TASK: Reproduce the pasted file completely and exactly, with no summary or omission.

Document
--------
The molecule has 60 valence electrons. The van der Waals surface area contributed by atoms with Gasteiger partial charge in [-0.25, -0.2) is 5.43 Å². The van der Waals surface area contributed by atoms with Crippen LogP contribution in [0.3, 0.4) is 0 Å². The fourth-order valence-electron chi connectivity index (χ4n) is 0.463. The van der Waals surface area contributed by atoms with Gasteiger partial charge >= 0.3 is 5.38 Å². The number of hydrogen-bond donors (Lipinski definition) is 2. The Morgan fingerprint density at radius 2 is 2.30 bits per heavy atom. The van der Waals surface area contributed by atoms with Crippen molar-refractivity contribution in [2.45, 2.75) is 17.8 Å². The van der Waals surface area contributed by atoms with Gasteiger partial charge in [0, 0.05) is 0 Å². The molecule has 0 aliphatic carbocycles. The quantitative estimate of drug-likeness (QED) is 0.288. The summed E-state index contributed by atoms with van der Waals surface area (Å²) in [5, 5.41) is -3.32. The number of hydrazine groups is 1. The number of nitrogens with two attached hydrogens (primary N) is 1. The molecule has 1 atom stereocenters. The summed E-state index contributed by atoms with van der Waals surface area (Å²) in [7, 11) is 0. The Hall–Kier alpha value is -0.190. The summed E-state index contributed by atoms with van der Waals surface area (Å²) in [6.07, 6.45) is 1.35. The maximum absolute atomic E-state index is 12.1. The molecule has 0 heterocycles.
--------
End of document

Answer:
The molecule has 60 valence electrons. The van der Waals surface area contributed by atoms with Gasteiger partial charge in [-0.25, -0.2) is 5.43 Å². The van der Waals surface area contributed by atoms with Crippen LogP contribution in [0.3, 0.4) is 0 Å². The fourth-order valence-electron chi connectivity index (χ4n) is 0.463. The van der Waals surface area contributed by atoms with Gasteiger partial charge >= 0.3 is 5.38 Å². The number of hydrogen-bond donors (Lipinski definition) is 2. The Morgan fingerprint density at radius 2 is 2.30 bits per heavy atom. The van der Waals surface area contributed by atoms with Crippen molar-refractivity contribution in [2.45, 2.75) is 17.8 Å². The van der Waals surface area contributed by atoms with Gasteiger partial charge in [0, 0.05) is 0 Å². The molecule has 0 aliphatic carbocycles. The quantitative estimate of drug-likeness (QED) is 0.288. The summed E-state index contributed by atoms with van der Waals surface area (Å²) in [5, 5.41) is -3.32. The number of hydrazine groups is 1. The number of nitrogens with two attached hydrogens (primary N) is 1. The molecule has 1 atom stereocenters. The summed E-state index contributed by atoms with van der Waals surface area (Å²) in [7, 11) is 0. The Hall–Kier alpha value is -0.190. The summed E-state index contributed by atoms with van der Waals surface area (Å²) in [6.07, 6.45) is 1.35. The maximum absolute atomic E-state index is 12.1. The molecule has 0 heterocycles.